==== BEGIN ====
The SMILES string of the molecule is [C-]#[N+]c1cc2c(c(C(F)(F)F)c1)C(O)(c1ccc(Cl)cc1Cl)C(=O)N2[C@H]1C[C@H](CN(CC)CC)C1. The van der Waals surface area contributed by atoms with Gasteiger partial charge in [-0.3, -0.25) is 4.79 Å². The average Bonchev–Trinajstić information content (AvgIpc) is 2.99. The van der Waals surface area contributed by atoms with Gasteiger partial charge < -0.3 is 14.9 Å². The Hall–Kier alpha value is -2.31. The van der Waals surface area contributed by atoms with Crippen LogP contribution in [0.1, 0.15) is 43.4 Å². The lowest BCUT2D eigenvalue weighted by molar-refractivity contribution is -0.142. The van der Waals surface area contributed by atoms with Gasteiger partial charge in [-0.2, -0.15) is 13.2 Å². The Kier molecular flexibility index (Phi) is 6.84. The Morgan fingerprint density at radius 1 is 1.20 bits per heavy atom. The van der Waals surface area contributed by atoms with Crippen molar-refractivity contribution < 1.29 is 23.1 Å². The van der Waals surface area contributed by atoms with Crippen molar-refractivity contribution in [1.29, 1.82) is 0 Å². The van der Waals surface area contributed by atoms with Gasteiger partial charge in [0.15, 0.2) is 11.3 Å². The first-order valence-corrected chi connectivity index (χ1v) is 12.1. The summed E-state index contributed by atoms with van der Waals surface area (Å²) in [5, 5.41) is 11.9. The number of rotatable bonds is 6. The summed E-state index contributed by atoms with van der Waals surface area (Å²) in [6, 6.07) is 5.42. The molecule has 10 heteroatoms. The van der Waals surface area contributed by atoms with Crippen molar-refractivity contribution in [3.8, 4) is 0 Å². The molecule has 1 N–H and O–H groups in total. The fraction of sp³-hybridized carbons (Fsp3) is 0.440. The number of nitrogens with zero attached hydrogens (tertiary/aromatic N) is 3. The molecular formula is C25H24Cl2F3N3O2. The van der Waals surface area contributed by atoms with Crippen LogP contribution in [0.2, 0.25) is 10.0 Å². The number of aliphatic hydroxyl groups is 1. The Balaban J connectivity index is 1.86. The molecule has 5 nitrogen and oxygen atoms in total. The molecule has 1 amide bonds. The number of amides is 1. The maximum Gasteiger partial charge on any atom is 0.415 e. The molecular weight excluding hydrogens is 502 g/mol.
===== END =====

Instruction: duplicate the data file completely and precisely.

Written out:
The SMILES string of the molecule is [C-]#[N+]c1cc2c(c(C(F)(F)F)c1)C(O)(c1ccc(Cl)cc1Cl)C(=O)N2[C@H]1C[C@H](CN(CC)CC)C1. The van der Waals surface area contributed by atoms with Gasteiger partial charge in [-0.3, -0.25) is 4.79 Å². The average Bonchev–Trinajstić information content (AvgIpc) is 2.99. The van der Waals surface area contributed by atoms with Gasteiger partial charge < -0.3 is 14.9 Å². The Hall–Kier alpha value is -2.31. The van der Waals surface area contributed by atoms with Crippen LogP contribution in [0.1, 0.15) is 43.4 Å². The lowest BCUT2D eigenvalue weighted by molar-refractivity contribution is -0.142. The van der Waals surface area contributed by atoms with Gasteiger partial charge in [-0.2, -0.15) is 13.2 Å². The Kier molecular flexibility index (Phi) is 6.84. The Morgan fingerprint density at radius 1 is 1.20 bits per heavy atom. The van der Waals surface area contributed by atoms with Crippen molar-refractivity contribution < 1.29 is 23.1 Å². The van der Waals surface area contributed by atoms with Crippen molar-refractivity contribution in [1.29, 1.82) is 0 Å². The van der Waals surface area contributed by atoms with Gasteiger partial charge in [0.15, 0.2) is 11.3 Å². The first-order valence-corrected chi connectivity index (χ1v) is 12.1. The summed E-state index contributed by atoms with van der Waals surface area (Å²) in [5, 5.41) is 11.9. The number of rotatable bonds is 6. The summed E-state index contributed by atoms with van der Waals surface area (Å²) in [6, 6.07) is 5.42. The molecule has 10 heteroatoms. The van der Waals surface area contributed by atoms with Crippen molar-refractivity contribution in [3.8, 4) is 0 Å². The molecule has 1 N–H and O–H groups in total. The fraction of sp³-hybridized carbons (Fsp3) is 0.440. The number of nitrogens with zero attached hydrogens (tertiary/aromatic N) is 3. The molecular formula is C25H24Cl2F3N3O2. The van der Waals surface area contributed by atoms with Crippen LogP contribution in [0.2, 0.25) is 10.0 Å². The number of aliphatic hydroxyl groups is 1. The Balaban J connectivity index is 1.86. The molecule has 5 nitrogen and oxygen atoms in total. The molecule has 1 amide bonds. The number of amides is 1. The maximum Gasteiger partial charge on any atom is 0.415 e. The molecular weight excluding hydrogens is 502 g/mol.